If you want to extend your child’s thinking, impose constraints. An unlimited supply of every conceivable shape removes the challenge. If your set contains arches, you will never have to work out how to make a bridge. If your set contains long blocks, you will never have to work out how to span a large gap with smaller pieces.

Of course, much of this depends on the age of your child. KAPLA is no good for a two-year-old. For a toddler, a set of blocks with bridges and arches, steps and ramps is perfect. The various pieces introduce them to the creative possibilities.

But for deeper, more engaging play, a preschooler needs a greater challenge.

Here is an interesting way to make a cube:

And here’s how you create a bridge pier, ready to span a large gap using only short planks.

And how do you create a building with only thin planks? And small windows when all the pieces are long?

There’s some good thinking going on here.

Alternatives to magnetic tiles

OK, so I know we’re talking Christmas presents, but I hope to show you that you can get most of the learning from cheaper materials and things you already have lying around the home.

That’s incredibly liberating because it frees you to buy a present that is fun and different, even if it’s not optimal, educationally.

Do you remember polydrons from school? They are magnatiles without the magnets and, I suspect, the reason magnetic tiles were invented in the first place: brilliant fun but hard for small hands to snap together.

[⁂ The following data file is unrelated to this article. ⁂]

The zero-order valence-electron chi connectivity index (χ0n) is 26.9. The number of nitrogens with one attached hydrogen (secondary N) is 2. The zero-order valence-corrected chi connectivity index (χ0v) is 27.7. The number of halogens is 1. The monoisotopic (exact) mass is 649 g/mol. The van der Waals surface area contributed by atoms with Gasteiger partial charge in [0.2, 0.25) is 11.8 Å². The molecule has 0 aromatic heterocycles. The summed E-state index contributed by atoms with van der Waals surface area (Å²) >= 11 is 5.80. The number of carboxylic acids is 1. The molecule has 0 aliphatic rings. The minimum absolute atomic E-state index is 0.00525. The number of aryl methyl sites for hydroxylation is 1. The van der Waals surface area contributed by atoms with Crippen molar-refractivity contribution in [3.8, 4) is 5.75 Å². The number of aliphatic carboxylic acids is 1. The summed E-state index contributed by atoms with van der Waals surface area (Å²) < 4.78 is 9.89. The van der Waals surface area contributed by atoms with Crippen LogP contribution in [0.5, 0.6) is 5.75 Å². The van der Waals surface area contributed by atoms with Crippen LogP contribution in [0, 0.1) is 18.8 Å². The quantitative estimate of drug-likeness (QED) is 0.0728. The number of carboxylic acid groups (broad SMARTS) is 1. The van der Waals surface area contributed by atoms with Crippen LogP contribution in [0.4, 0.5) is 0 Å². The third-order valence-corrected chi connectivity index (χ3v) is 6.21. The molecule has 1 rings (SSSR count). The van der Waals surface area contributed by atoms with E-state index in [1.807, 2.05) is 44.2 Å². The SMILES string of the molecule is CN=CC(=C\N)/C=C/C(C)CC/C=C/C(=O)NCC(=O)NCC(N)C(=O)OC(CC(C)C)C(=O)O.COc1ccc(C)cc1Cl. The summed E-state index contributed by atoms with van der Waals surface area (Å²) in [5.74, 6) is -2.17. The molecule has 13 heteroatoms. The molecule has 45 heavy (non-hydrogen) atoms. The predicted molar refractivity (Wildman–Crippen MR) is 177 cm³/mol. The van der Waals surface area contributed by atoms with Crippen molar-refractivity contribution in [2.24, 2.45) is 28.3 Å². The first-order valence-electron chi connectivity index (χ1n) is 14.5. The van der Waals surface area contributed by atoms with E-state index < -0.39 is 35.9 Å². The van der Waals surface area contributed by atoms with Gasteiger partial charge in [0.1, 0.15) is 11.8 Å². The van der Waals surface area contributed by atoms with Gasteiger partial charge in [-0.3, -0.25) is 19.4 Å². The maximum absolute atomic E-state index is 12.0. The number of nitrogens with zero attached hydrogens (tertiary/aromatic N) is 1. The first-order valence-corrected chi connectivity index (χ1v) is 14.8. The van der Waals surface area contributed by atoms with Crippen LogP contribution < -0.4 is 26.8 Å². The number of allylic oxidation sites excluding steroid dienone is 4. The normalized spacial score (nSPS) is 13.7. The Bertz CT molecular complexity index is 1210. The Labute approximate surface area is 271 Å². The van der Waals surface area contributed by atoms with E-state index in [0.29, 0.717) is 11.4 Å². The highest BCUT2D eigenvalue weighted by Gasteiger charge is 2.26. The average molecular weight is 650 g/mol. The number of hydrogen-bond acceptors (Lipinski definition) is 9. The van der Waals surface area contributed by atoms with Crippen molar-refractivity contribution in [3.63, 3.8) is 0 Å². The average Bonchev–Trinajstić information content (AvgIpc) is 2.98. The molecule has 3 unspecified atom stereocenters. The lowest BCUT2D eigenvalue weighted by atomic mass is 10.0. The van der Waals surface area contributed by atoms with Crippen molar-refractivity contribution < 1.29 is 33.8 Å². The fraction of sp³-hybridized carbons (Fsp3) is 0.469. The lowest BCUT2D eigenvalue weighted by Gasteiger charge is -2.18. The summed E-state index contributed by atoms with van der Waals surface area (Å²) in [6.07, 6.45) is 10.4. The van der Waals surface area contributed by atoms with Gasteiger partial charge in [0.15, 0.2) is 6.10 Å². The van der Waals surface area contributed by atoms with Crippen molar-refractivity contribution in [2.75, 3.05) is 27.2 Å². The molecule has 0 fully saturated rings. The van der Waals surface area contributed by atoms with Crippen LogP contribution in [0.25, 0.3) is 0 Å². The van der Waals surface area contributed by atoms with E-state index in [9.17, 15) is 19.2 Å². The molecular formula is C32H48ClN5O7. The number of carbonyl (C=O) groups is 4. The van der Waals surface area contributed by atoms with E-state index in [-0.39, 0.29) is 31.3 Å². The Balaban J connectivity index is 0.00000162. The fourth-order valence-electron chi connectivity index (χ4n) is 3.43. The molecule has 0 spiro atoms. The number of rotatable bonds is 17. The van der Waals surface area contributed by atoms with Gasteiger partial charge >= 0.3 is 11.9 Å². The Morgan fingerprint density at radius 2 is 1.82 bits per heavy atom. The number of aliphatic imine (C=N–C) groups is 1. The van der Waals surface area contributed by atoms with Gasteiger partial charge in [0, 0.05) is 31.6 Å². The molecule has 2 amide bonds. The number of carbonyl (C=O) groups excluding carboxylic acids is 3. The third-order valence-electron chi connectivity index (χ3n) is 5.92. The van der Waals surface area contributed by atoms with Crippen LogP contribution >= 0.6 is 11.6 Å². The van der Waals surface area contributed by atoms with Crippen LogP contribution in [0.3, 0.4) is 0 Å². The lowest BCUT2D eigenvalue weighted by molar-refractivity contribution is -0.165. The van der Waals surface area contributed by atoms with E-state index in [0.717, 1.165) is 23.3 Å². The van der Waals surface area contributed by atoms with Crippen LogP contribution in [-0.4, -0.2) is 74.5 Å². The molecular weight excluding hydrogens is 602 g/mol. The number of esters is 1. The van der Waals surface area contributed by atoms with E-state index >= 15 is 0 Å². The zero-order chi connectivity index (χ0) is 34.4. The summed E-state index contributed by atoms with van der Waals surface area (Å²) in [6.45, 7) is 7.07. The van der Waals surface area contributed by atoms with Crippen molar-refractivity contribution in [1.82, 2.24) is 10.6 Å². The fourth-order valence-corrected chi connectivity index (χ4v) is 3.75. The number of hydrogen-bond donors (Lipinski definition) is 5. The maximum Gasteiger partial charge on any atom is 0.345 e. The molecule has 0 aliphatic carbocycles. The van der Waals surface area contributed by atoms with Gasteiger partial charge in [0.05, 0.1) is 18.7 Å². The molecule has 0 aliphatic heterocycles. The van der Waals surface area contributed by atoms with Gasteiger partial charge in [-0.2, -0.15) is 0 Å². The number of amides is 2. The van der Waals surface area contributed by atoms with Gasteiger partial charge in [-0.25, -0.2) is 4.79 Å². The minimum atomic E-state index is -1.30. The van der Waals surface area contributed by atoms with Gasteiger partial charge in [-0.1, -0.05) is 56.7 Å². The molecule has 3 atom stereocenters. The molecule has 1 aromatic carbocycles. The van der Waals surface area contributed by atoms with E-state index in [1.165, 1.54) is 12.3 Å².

But because the connection is stiff, your constructions won’t collapse. They enable you to create shape nets and really understand how a 2-D shape folds up to make its 3-D equivalent.

Why is this important?

Spatial reasoning.

I am a baby. I hold a block in my hands. I feel its surfaces and edges. I note the curves and the corners. I feel its weight. I examine it from all sides. What can I do with it? Will it stack? Will it balance? Can I line it up with other blocks?

Now I have a picture of it in my mind, its properties and possibilities.

As I grow, I learn to manipulate this this mental representation of the block without having the real thing in front of me. I can imagine the possibilities.

What will this shape look like if I flip it? What if I rotate it? What if I reverse the order of these objects?

This is how mathematical thinking begins. Setting aside the obvious applications for geometry, playing with blocks teaches concepts like addition, subtraction and reversibility.

What I’ve tried to do with the courses is include activities where your child develops skills through play that one day become essential. Folding paper, for example, a favourite activity of Froebel’s, dovetails nicely with polydrons and magnetic tiles.

A baby holds a block, a toddler connects magnetic tiles, a schoolboy folds a net to make a cube and a teenager uses all this spatial reasoning practice to answer the following non-verbal reasoning question: